Holocaust Survivors No Longer Deserted

Christian online magazine

by Kathleen Sturgeon

For more than 60 years, horrifying images of their parents, siblings and children being killed have played in their minds, day after day. Some remember being force-marched and losing fingers and toes to frostbite; still others still weep when they remember the orphanages. A spirit of sadness and abandonment surrounds them. They feel like no one remembers them, the survivors of the World War II Holocaust.

Since January 2004, Sue Heagy of Desert Hope International, a San Antonio-based ministry, has reached out to Russian Holocaust survivors in Israel. Through the ministry, individuals, families or groups can “adoptâ€? a Holocaust survivor and show love through prayers, a monthly card or letter, occasional packages, and if desired, donations for food or detergent.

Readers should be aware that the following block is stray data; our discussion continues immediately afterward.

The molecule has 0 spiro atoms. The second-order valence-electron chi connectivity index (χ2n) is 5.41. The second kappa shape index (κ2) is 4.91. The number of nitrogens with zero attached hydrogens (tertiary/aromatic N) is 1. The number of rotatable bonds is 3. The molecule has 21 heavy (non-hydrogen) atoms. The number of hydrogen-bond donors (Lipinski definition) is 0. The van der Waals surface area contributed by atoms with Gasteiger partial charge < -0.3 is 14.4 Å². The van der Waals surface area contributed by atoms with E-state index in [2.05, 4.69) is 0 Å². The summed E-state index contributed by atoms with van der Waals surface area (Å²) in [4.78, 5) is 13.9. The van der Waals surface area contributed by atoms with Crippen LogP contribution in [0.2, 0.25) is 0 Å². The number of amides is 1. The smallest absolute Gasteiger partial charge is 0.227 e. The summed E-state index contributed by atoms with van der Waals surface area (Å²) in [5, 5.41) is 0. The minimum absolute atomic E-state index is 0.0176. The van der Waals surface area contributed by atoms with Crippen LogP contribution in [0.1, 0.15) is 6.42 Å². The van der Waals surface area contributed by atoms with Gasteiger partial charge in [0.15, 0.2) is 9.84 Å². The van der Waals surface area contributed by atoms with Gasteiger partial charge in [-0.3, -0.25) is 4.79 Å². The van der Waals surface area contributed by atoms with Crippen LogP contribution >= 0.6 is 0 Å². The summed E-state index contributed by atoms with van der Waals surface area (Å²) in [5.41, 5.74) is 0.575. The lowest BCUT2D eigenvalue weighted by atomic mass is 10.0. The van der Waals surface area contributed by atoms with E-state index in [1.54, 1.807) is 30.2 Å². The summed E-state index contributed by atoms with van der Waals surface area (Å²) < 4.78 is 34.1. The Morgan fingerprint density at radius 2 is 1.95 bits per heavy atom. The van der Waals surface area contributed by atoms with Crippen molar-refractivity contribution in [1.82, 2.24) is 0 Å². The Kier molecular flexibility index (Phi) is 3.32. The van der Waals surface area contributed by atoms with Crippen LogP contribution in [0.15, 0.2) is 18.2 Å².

“When I approached the Holocaust Survivor Association of Arad about the adoption program, they were particularly thrilled with the idea of Americans willing to write to their people,â€? said Heagy. “[The director] was more interested in sharing information between families than anything else! He also said to be sure to send them a picture. Pictures are few among many of the Holocaust survivors and mean a lot.â€?
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